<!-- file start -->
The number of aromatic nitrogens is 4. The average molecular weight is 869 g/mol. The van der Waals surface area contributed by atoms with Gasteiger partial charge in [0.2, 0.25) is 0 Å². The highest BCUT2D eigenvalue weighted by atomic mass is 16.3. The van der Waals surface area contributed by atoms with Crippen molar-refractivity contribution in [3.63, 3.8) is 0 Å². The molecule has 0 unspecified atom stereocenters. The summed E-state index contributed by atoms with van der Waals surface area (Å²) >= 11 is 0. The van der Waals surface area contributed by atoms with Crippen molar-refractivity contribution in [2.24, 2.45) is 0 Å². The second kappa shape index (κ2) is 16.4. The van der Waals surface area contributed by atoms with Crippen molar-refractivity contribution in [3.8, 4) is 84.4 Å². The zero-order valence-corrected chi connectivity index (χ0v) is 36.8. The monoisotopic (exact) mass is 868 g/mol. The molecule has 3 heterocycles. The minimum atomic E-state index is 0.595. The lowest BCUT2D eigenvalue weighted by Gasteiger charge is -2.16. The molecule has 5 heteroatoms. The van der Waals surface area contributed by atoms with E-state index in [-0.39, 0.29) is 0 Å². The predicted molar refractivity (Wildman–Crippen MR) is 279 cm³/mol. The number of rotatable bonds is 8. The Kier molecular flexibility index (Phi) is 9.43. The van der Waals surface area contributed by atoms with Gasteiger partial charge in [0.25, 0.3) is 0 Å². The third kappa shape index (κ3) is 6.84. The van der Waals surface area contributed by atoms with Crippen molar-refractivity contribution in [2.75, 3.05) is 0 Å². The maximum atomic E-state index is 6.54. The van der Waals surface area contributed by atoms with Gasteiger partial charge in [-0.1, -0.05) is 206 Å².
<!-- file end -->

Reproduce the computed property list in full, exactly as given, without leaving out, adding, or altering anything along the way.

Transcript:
The number of aromatic nitrogens is 4. The average molecular weight is 869 g/mol. The van der Waals surface area contributed by atoms with Gasteiger partial charge in [0.2, 0.25) is 0 Å². The highest BCUT2D eigenvalue weighted by atomic mass is 16.3. The van der Waals surface area contributed by atoms with Crippen molar-refractivity contribution in [3.63, 3.8) is 0 Å². The molecule has 0 unspecified atom stereocenters. The summed E-state index contributed by atoms with van der Waals surface area (Å²) >= 11 is 0. The van der Waals surface area contributed by atoms with Crippen molar-refractivity contribution in [2.24, 2.45) is 0 Å². The second kappa shape index (κ2) is 16.4. The van der Waals surface area contributed by atoms with Crippen molar-refractivity contribution in [3.8, 4) is 84.4 Å². The zero-order valence-corrected chi connectivity index (χ0v) is 36.8. The monoisotopic (exact) mass is 868 g/mol. The molecule has 3 heterocycles. The minimum atomic E-state index is 0.595. The lowest BCUT2D eigenvalue weighted by Gasteiger charge is -2.16. The molecule has 5 heteroatoms. The van der Waals surface area contributed by atoms with E-state index in [-0.39, 0.29) is 0 Å². The predicted molar refractivity (Wildman–Crippen MR) is 279 cm³/mol. The number of rotatable bonds is 8. The Kier molecular flexibility index (Phi) is 9.43. The van der Waals surface area contributed by atoms with Gasteiger partial charge in [0.25, 0.3) is 0 Å². The third kappa shape index (κ3) is 6.84. The van der Waals surface area contributed by atoms with Crippen molar-refractivity contribution in [2.75, 3.05) is 0 Å². The maximum atomic E-state index is 6.54. The van der Waals surface area contributed by atoms with Gasteiger partial charge in [-0.1, -0.05) is 206 Å².